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business, culture, leadership, lean

What’s Your Culture?

The culture of a company to me defines how excellent it will be, how helpful it will be, how ambitious it will be, how innovative it will be . . . And in my mind, [Apple] wouldn’t nearly be where it is today without [its] strong culture.  It would not.” – Tim Cook, CEO, Apple, Inc.*

How would you describe your company’s culture?  Would others describe it in the same way?  Is it the type of culture you want the organization to have?  How do you know?

Most leaders today appreciate the strong connection between culture and performance.  Understanding the importance and actually doing something about it, however, are two different things.  Culture is generally considered one of those softer issues that is difficult to change.  Because of this, many leaders either ignore it or attempt to drive small, less formal adjustments hoping that things will change for the better.

It’s Still About Closing Gaps

One of the characteristics of lean thinking is that it is deliberate about identifying and closing gaps.  It does not matter whether a gap is related to hard or soft issues – if it is something that interferes with the ability to achieve long-term objectives and, ultimately the vision, it needs to be addressed.

The first step to changing the culture is to clearly describe what you want the culture to be.  This means defining the organization’s personality, and includes elements like values, practices, teamwork, leadership style, etc.  It is important to be clear about what these elements look like – i.e., how you will know when you have them.  As an example, if you want the culture to be one where people continually identify and solve problems, you may be looking for an environment where people have an investigative mindset, are trainable, and are able to work together to drive improvement.  You may also want an environment where people are comfortable making problems visible.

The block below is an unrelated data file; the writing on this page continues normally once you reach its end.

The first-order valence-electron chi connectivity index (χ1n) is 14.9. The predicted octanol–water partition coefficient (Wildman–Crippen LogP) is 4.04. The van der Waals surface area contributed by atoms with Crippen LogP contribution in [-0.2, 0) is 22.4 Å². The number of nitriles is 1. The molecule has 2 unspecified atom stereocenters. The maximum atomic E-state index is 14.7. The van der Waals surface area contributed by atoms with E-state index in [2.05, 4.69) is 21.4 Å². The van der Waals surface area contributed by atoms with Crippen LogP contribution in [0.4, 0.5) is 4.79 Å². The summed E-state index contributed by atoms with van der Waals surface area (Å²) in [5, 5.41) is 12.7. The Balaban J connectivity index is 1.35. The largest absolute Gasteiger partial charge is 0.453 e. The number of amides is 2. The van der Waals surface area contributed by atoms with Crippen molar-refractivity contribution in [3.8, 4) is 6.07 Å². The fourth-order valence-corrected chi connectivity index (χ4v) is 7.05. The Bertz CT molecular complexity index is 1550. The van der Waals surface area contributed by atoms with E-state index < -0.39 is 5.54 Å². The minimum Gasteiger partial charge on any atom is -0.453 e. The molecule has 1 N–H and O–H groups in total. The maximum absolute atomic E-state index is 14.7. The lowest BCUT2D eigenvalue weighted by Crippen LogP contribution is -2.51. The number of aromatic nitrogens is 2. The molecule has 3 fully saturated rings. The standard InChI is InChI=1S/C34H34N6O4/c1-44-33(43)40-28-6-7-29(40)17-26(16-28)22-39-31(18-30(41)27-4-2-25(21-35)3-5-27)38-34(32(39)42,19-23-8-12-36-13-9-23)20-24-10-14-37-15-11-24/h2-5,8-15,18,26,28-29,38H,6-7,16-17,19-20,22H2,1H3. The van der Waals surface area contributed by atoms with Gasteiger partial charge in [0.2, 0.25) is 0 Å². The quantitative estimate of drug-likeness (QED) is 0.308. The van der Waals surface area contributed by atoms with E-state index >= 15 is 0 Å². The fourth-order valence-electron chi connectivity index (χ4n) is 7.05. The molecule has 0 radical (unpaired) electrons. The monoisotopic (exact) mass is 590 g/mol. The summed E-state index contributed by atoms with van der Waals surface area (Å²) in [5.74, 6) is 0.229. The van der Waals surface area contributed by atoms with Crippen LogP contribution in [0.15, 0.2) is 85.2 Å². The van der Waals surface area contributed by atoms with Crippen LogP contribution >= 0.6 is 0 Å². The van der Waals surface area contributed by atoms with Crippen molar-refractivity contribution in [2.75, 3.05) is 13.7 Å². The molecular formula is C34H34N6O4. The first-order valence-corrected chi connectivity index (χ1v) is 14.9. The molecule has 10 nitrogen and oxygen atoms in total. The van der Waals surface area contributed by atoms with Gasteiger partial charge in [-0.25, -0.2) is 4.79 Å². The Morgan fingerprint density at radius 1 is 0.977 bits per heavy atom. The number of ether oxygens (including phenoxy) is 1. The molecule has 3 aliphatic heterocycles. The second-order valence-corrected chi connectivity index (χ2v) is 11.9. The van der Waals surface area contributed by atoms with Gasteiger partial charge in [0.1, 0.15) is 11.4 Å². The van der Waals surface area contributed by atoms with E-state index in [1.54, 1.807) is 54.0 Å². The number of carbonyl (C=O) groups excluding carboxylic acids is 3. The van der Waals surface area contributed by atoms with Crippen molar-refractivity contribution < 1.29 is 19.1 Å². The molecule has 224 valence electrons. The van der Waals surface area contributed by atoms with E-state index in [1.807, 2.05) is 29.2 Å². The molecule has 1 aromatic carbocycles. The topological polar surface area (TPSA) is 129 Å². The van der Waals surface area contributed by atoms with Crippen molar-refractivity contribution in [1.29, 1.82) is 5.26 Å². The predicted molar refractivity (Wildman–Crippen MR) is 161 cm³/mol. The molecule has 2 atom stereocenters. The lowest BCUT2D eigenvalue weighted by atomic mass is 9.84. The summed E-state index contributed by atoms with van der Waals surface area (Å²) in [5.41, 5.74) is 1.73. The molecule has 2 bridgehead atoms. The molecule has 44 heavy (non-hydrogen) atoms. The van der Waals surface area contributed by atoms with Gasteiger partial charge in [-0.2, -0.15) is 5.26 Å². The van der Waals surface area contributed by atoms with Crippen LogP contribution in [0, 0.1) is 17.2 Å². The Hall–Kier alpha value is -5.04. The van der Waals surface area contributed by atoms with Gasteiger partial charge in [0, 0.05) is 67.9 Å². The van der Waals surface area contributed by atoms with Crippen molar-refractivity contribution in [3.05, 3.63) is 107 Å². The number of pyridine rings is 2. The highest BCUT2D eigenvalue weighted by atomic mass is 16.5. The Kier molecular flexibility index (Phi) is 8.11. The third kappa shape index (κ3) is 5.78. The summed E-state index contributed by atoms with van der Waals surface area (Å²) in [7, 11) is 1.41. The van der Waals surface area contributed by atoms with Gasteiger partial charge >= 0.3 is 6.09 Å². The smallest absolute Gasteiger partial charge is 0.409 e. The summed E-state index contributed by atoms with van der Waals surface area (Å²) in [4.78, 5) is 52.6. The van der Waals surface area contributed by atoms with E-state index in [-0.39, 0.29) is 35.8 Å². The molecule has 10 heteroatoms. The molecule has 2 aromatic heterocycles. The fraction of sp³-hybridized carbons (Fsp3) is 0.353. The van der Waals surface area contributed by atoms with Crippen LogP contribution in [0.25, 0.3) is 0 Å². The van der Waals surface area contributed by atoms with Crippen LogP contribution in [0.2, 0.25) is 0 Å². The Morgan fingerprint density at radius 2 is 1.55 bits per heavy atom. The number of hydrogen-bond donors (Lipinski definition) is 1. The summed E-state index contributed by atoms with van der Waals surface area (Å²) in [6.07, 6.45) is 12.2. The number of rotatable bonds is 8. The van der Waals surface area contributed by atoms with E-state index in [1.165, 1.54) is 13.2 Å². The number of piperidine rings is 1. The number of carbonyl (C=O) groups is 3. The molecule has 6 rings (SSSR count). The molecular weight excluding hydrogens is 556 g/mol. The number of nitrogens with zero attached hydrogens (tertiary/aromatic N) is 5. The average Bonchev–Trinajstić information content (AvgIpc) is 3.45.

Once the ideal culture is clearly defined, you will need to assess the current culture in terms of the ideal.  In other words, determining the gap that needs to be addressed.  It should be obvious that this step requires an open and honest look at the organization’s current culture.  If the organization is not open about potential problems with its culture, there is little chance of driving sustained improvement.

After the cultural gaps are identified, the job becomes prioritizing and closing – or more realistically, shrinking – them.  In the problem-solving example above, you may determine that the hiring process is lacking the ability to identify candidates with the right mindset before hiring, and that the people doing the screening and interviewing need to be trained to identify whether a candidate has problem-solving traits.

START THE EFFORT NOW

There is likely nothing more critical to the organization’s long-term success than its culture.  Without a strong and focused culture that supports the company’s defined purpose, any success due to an innovative product, financial maneuver, or being in an industry with strong demand will not last.  Strengthening and focusing the company’s culture is the only sure way to assure that the its success results from a deliberate and sustained effort rather than luck.

*From Apple’s Tim Cook Leads Different, Fortune Magazine, March 26, 2015

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About Gregg Stocker

Gregg Stocker is a lean advisor for Hess Corporation. He possesses over 20 years experience in a variety of disciplines including operations, manufacturing, human resources, quality, and strategic planning, and has worked in manufacturing, service, and oil & gas industries. He has extensive international experience, including successfully leading an $65 million business in The Netherlands. He authored the book, “Avoiding the Corporate Death Spiral: Recognizing & Eliminating the Signs of Decline,” (Quality Press, 2006) and was a contributing author to "The Lean Handbook," (Quality Press, 2012). Gregg is a frequent speaker and recognized expert in business and performance improvement having been interviewed on television, radio, and in a number of newspaper and magazine articles including The New York Times, Washington Post, BusinessWeek, and InformationWeek. Gregg has implemented change in organizations ranging in size from $10 million to more than $100 billion. He is a team-oriented leader who achieves results by improving teamwork, focus, and communication throughout the organization.

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